The Thanksgiving Parade in Detroit
This Thanksgiving marked the 85th anniversary of a Detroit favorite now known as America’s Thanksgiving Parade. The parade was started in 1924 by Charles Wendel, the display manager of the J.L. Hudson Company department store on Woodward Avenue. Along with the Macy’s Thanksgiving Day Parade in New York City, which was founded the same year, Hudson’s Thanksgiving parade was one of the first of its kind in the United States. Inspired in part by European carnivals, the parade featured large papier-mâché heads imported from Italy, floats depicting nursery rhymes, and bands marching down Woodward Avenue. Since his first appearance in 1925, Santa Claus has remained a staple of the parade.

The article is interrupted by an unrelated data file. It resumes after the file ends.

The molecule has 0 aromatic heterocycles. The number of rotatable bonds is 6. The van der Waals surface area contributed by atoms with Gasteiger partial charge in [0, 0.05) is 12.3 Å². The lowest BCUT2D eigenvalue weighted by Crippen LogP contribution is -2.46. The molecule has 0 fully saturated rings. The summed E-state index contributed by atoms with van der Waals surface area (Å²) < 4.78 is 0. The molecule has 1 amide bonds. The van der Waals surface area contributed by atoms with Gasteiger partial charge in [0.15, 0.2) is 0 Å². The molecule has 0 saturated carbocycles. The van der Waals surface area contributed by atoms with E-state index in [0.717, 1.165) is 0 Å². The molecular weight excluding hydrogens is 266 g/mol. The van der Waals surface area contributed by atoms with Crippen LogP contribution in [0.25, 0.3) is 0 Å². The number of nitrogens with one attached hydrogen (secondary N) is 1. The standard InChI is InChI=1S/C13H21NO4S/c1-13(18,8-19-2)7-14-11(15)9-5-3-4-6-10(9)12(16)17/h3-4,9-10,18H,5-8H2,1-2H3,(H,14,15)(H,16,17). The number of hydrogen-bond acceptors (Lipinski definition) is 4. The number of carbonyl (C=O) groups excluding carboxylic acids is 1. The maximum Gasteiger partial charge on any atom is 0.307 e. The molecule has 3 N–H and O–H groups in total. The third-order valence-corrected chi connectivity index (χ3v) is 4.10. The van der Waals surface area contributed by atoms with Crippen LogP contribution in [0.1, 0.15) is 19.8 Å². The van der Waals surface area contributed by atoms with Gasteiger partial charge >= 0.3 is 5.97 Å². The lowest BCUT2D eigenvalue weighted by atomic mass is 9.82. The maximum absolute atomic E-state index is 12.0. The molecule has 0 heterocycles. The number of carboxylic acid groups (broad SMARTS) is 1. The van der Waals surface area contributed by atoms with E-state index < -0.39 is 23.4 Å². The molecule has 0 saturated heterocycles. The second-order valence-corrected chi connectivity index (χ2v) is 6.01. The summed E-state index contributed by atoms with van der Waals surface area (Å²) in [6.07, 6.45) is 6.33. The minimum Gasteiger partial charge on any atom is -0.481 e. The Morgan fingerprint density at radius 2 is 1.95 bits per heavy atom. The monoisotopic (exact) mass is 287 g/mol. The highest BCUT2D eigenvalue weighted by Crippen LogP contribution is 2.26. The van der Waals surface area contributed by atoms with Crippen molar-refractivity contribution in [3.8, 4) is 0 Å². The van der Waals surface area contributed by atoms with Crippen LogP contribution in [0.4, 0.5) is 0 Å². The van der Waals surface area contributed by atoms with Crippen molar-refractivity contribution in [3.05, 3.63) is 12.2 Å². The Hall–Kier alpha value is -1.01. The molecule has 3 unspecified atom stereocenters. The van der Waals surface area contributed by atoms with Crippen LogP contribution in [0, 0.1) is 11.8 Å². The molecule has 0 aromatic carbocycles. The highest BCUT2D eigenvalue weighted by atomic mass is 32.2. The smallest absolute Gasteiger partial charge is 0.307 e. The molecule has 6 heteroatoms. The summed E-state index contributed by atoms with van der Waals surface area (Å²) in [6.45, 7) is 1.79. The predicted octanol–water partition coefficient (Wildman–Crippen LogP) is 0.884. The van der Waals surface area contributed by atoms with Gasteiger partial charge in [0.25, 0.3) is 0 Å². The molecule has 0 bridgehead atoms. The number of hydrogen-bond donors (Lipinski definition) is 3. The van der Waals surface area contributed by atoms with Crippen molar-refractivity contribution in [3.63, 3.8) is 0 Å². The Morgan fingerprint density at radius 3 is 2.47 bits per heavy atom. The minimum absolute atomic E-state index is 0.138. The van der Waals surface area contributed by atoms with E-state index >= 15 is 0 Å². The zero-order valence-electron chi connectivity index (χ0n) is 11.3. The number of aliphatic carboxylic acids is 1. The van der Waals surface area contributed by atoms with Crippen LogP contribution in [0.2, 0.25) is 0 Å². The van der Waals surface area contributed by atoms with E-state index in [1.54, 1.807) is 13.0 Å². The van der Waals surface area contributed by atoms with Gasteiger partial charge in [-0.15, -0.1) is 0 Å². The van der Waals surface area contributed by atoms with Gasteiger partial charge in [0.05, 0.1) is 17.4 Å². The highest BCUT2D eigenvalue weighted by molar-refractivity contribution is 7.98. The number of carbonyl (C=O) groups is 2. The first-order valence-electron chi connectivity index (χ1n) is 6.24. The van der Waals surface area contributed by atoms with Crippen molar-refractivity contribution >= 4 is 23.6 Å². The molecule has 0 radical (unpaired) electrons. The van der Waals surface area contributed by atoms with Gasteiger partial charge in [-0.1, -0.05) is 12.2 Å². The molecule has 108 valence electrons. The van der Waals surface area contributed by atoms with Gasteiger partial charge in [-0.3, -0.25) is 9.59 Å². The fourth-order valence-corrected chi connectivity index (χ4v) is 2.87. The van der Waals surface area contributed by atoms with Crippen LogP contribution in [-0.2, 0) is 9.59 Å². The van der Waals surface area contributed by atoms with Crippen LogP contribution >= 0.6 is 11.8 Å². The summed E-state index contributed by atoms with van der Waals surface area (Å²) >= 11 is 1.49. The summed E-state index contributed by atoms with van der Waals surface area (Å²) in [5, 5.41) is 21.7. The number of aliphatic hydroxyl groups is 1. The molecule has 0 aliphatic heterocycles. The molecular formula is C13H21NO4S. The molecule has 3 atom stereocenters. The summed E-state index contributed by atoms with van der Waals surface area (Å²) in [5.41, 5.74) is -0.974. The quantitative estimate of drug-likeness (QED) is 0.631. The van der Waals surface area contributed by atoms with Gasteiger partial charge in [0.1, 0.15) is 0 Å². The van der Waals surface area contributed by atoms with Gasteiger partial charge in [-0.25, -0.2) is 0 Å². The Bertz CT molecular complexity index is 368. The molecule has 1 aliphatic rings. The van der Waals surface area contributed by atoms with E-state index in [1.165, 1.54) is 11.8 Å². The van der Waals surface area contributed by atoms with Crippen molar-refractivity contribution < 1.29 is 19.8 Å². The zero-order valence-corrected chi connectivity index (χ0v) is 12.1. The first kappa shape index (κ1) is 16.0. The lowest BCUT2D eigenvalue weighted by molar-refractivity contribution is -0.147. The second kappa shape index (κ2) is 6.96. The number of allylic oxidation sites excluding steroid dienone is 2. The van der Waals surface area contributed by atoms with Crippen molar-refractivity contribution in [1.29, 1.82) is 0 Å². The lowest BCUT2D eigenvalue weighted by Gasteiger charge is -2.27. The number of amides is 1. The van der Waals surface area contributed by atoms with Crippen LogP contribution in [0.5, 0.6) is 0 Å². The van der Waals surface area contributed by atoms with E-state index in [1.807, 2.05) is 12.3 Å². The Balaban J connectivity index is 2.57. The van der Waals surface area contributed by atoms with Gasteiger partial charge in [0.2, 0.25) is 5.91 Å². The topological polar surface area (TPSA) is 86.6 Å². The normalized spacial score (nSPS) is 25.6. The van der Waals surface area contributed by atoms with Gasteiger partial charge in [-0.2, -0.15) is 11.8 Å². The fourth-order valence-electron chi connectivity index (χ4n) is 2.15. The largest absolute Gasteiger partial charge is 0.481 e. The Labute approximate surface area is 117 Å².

Hudson’s department store was the primary sponsor of the parade until 1979 when, facing economic hardship in a struggling city, it handed the management of the parade to the Detroit Renaissance, a non-profit organization of business and community leaders dedicated to rejuvenating Detroit. The Michigan Thanksgiving Parade Foundation was established in 1982 to support the parade, which is now managed by The Parade Company.
Photographers from The Detroit News captured the artwork and excitement of the parade throughout the years. Their images of the parade can be found in Virtual Motor City, a joint digitization project of the Reuther Library and the Wayne State University Library System. Famed Detroit Free Press photographer Tony Spina also captured some images of the parade, which are available in the Tony Spina Collection image gallery. Whether reminiscing about the parade or researching the history of 20th century Detroit, Virtual Motor City and the Tony Spina Collection provide rich documentation of the visual history of Detroit.
Troy Eller is the Archivist for the Society of Women Engineers.